01 August 2008

The Ivins Case: A Personality Test

Dr. Bruce Ivins is the research scientist who reportedly committed suicide because he was about to be accused of the 2001 anthrax mail murders. I propose that the way a person responds to reading or hearing this news can tell us something about the person's mode of thinking.

There are at least three ways of reading this news. You can assume, as some of Ivins's friends have, that he was an innocent man hounded into suicide by a misguided persecution. We have heard of people hounded into suicide, most notably the young person who was reportedly a victim of internet harassment, so the concept seems possible. From there, you can branch off into different interpretations of the government's motive. You can presume investigative incompetence, or you could claim that Ivins was being framed or set up as a patsy to cover up a true culprit.

You could also take a conspiratorial view of the suicide itself. Indeed, you might want to put "suicide" in scare quotes to suggest that Ivins didn't necessarily take his own life. If this is your first response to the news, you probably assume that, if Ivins was not being framed, then he was being silenced lest he implicate others higher up in his supposed lethal experiments. For instance, you might suppose that Ivins did not act as alleged on his own initiative, but was ordered to mail the anthrax by someone who may now never be named.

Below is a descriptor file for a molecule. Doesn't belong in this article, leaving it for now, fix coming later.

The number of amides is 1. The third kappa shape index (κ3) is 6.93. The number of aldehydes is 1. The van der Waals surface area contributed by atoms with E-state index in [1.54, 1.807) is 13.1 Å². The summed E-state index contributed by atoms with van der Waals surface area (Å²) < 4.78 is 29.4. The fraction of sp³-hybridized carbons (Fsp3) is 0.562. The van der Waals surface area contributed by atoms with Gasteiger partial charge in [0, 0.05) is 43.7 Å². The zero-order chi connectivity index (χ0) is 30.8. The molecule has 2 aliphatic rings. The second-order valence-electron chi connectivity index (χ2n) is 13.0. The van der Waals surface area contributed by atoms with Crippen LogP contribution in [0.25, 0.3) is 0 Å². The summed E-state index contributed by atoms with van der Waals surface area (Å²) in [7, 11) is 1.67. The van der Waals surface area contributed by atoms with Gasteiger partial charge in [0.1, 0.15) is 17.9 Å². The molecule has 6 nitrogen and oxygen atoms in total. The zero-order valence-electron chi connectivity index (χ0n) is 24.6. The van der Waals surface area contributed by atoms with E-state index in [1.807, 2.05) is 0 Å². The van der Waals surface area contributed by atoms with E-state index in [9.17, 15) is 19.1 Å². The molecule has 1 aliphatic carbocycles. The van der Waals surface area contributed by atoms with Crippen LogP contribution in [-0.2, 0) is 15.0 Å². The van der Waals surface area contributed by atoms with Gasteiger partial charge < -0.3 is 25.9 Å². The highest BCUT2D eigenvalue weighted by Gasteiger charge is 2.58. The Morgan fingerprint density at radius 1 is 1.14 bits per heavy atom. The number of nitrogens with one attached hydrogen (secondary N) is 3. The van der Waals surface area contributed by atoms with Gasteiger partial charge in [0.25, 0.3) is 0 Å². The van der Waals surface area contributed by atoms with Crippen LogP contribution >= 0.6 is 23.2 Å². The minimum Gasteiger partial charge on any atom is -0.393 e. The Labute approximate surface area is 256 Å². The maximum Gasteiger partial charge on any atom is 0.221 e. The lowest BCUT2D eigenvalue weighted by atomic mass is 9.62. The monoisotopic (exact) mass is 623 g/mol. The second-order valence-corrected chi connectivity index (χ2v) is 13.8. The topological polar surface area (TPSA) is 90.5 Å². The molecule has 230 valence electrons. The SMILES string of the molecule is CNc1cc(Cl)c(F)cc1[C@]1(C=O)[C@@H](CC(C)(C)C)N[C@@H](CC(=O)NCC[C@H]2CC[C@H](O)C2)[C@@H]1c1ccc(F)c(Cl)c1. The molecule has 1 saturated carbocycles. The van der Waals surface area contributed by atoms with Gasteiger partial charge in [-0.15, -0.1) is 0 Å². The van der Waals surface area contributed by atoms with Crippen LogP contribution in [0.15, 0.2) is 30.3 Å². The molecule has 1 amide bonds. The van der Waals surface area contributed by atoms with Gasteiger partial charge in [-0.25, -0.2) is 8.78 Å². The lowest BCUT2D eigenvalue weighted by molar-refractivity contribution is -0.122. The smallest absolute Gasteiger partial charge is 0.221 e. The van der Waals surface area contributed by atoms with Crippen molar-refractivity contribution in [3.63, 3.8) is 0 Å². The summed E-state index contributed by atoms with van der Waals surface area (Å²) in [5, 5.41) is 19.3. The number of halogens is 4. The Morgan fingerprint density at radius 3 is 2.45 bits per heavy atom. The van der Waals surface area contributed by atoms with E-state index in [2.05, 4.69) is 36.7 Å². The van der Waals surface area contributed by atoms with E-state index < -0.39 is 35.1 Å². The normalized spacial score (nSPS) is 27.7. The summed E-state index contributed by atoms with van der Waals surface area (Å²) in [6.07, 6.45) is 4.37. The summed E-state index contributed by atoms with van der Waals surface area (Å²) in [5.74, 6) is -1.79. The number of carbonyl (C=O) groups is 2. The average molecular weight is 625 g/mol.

The third approach to the news is the most literal-minded or, one might say, the most trusting of authority. It's to assume that a guilty man took the easy or, to inflect it differently, the honorable way out. My guess is that, at an earlier point in our history, this would be overwhelmingly the majority view of the story. It may still be the majority view today, but I worry that it's a smaller majority than before. This reading might be easier for people to believe if Ivins had been involved in a more personal scandal, or if his alleged acts had not occurred at the onset of the "war on terror," or if the federal government had not been involved in the case. These details make the case a public affair, and encourage observers to wonder whether reasons of state have influenced the outcome.

Your first response to the Ivins news probably says something about how you view governments, power relationships, and personal agency. If you have a different interpretation altogether, then you most likely have a greater than average capacity for creative thinking.

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